Call for new parking charges to generate funds for housing and homelessness services

Exeter City Councillors will be asked to vote for the introduction of parking charges at all Leisure Centres and public open space car parks in the city, with the income generated being earmarked for Housing Needs and Homelessness services. The proposal will form one of two amendments being proposed by the Progressive Group of councillors to an emergency budget which comes in the wake of the Covid-19 crisis. The budget and amendments will be voted on at the Full Council meeting on Tuesday 21st July.

Green Councillor, Diana Moore, who will propose the introduction of the new parking charges, said:

“At a time when we face an unprecedented economic crisis and Exeter City Council is struggling to secure funds to continue the provision of essential services, we need to look at new income streams. Charging for parking at the city’s Leisure Centres and public open spaces has been considered before. The challenging economic situation thrown up by Covid-19 means now is the time to introduce this policy.

“A small hourly charge will ensure the Council is able to generate additional funds needed to help protect Housing and Homelessness services. This is small change to most who drive cars but will ensure big changes to the lives of those who are homeless or sleeping rough.

“Although small, all parking charges inevitably encourage people to think about making journeys by active travel instead of by car. This policy therefore has the potential to support other important Council priorities such as working towards a Net Zero Carbon Exeter by 2030, the Sports England pilot aimed at boosting activity levels across the city and addressing Exeter’s poor air quality. It’s a proposal that will secure funds for some of the most vulnerable and needy in our community whilst encouraging active travel and helping address the climate emergency and Exeter’s toxic air [1].”

To ensure compliance with legislation, some car parks at leisure and open spaces will need to be tarmacked before charges can be introduced. However, Cllr Moore added: “I have had assurances that even with the costs involved in resurfacing some of the car parks – and ensuring adequate and secure cycle parking – there would still be a net revenue income, even in this financial year.”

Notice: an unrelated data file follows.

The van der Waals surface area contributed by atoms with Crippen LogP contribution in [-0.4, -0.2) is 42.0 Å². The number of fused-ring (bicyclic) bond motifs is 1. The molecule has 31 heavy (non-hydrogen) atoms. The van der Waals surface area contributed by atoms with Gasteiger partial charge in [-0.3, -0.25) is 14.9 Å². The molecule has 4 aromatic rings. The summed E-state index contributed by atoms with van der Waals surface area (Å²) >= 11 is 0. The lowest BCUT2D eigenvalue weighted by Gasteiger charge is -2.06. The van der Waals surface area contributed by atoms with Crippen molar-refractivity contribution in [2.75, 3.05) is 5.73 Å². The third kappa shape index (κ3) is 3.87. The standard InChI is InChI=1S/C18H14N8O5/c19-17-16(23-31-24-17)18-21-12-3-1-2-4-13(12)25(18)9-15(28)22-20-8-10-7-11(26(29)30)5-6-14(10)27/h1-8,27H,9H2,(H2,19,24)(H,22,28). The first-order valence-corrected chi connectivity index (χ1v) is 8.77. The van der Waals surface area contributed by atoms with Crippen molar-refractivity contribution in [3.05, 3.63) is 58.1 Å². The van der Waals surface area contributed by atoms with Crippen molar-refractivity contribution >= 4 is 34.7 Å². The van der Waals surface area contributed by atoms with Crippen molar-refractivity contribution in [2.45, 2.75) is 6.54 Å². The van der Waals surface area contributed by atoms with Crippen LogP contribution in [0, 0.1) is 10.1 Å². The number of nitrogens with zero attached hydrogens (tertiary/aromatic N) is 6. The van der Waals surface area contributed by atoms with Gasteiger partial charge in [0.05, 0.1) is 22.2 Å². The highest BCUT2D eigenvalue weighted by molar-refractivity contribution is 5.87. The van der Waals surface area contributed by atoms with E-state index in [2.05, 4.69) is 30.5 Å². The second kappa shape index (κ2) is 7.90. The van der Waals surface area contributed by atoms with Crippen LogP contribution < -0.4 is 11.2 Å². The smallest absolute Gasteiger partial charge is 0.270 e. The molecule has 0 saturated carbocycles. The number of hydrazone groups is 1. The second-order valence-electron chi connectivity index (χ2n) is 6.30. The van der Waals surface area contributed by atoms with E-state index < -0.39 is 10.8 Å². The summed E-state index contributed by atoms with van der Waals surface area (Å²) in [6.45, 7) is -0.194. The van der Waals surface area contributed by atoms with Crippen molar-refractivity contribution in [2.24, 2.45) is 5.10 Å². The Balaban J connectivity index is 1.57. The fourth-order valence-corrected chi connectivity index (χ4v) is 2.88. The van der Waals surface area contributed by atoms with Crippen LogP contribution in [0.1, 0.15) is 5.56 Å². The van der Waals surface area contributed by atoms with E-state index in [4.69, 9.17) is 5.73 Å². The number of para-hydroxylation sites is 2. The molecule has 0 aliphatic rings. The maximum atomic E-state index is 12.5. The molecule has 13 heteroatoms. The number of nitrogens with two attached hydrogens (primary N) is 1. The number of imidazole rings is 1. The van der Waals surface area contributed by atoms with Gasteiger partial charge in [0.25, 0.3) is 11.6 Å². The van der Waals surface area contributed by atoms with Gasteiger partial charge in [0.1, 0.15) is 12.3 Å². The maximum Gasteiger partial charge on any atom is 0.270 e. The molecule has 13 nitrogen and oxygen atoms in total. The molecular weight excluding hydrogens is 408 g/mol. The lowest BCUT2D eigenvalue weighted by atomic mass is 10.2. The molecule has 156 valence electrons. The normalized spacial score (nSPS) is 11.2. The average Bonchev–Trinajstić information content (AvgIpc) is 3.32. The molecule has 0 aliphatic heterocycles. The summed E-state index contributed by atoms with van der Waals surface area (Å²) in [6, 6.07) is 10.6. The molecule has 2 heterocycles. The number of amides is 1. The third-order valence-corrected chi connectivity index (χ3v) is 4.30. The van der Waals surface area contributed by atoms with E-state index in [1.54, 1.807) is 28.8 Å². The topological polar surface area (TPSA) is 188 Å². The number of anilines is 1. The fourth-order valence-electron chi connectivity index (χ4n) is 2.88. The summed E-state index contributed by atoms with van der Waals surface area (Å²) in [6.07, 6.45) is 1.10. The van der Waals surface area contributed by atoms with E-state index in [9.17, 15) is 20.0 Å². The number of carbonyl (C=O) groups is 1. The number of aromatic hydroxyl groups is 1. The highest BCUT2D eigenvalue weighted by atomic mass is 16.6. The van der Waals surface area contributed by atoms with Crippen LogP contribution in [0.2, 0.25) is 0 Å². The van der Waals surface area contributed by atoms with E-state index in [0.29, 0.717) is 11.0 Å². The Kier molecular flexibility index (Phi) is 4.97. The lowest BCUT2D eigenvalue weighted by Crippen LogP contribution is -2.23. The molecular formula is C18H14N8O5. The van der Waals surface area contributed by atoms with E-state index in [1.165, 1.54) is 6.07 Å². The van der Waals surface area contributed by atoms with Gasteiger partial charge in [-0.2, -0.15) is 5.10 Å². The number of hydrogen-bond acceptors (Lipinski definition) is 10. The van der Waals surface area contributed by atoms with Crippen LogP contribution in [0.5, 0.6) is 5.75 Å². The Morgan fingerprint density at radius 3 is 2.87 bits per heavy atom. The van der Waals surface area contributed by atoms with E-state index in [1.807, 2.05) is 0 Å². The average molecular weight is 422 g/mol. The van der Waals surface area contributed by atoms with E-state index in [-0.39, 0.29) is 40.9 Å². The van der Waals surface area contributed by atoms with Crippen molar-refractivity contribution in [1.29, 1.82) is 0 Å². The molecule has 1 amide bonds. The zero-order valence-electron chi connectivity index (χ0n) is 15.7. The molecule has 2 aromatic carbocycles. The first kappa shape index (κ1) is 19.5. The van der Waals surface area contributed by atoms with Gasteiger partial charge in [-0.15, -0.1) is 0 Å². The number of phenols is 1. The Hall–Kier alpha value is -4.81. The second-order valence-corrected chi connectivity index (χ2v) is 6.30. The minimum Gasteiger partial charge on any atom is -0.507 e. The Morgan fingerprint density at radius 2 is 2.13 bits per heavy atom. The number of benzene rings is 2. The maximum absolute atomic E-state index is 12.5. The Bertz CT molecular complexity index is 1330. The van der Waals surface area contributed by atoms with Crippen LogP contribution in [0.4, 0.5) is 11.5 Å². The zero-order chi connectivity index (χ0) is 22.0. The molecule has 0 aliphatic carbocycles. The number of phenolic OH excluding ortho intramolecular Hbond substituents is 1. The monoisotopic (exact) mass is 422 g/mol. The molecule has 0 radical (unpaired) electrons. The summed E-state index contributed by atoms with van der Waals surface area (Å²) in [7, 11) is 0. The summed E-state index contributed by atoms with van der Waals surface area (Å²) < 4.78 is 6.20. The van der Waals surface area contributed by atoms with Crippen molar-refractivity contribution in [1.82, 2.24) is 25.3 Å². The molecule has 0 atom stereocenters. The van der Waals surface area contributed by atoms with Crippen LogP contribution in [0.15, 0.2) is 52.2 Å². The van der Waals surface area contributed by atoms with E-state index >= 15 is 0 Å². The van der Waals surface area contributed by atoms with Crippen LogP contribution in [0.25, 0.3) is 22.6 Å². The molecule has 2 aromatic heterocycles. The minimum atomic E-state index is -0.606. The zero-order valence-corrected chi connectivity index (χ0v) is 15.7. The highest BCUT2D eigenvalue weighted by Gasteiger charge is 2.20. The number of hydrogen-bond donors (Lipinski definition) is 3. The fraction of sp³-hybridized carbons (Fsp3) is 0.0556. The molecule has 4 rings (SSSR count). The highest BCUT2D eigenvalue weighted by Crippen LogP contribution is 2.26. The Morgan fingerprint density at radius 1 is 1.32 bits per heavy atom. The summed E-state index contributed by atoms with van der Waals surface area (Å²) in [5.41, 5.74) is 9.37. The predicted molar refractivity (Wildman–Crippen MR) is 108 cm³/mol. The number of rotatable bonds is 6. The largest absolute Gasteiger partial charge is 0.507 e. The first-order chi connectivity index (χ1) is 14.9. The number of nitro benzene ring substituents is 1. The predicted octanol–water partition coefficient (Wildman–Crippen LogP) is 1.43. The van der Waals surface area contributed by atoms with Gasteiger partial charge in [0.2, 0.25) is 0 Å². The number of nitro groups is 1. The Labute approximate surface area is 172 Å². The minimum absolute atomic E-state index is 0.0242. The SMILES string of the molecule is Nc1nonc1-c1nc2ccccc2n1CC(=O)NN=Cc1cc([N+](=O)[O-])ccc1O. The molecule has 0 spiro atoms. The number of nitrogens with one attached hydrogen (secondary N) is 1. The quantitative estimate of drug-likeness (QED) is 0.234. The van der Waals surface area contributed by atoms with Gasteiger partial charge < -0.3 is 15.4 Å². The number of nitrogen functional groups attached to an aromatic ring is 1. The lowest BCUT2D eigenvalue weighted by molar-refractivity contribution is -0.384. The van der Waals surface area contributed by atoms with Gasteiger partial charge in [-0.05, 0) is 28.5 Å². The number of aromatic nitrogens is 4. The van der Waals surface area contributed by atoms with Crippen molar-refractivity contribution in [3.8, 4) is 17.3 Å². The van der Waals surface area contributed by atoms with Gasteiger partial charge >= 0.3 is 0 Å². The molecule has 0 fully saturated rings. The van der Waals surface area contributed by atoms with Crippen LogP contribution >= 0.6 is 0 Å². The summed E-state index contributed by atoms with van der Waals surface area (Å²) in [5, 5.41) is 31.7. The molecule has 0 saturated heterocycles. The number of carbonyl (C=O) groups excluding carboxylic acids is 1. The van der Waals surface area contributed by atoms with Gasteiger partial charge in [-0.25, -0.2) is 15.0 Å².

The Progressive Group will also propose that any financial assistance from the government to compensate for loss of income be allocated to restore some of the proposed £5.8 million in Council cuts proposed over the next three years. They also want a £1 million fund being held back by the Council to be used specifically to reduce the impact of budget cuts or Covid-19 and not used to fund the development of new projects.

Liberal Democrat Councillor, Michael Mitchell, who will propose the amendment, said:

“It is only a few months ago that the council approved its 2020/21 Budget. Whilst our finances have been blown off course by loss of income and additional costs due to the impact of the pandemic, any funds given by Central Government to replace losses of income should be 100% used to restore the cuts that are having to be made this year.”

Liberal Democrat Councillor Kevin Mitchell, leader of the Progressive Group, concluded:

“We are attempting to be constructive and I hope the administration will take these two amendments in the spirit in which they have been submitted and incorporate them into the recommendation.”


[1] For a more detailed explanation of why Greens and the Progressive Group are proposing this measure please see Diana’s blog post:


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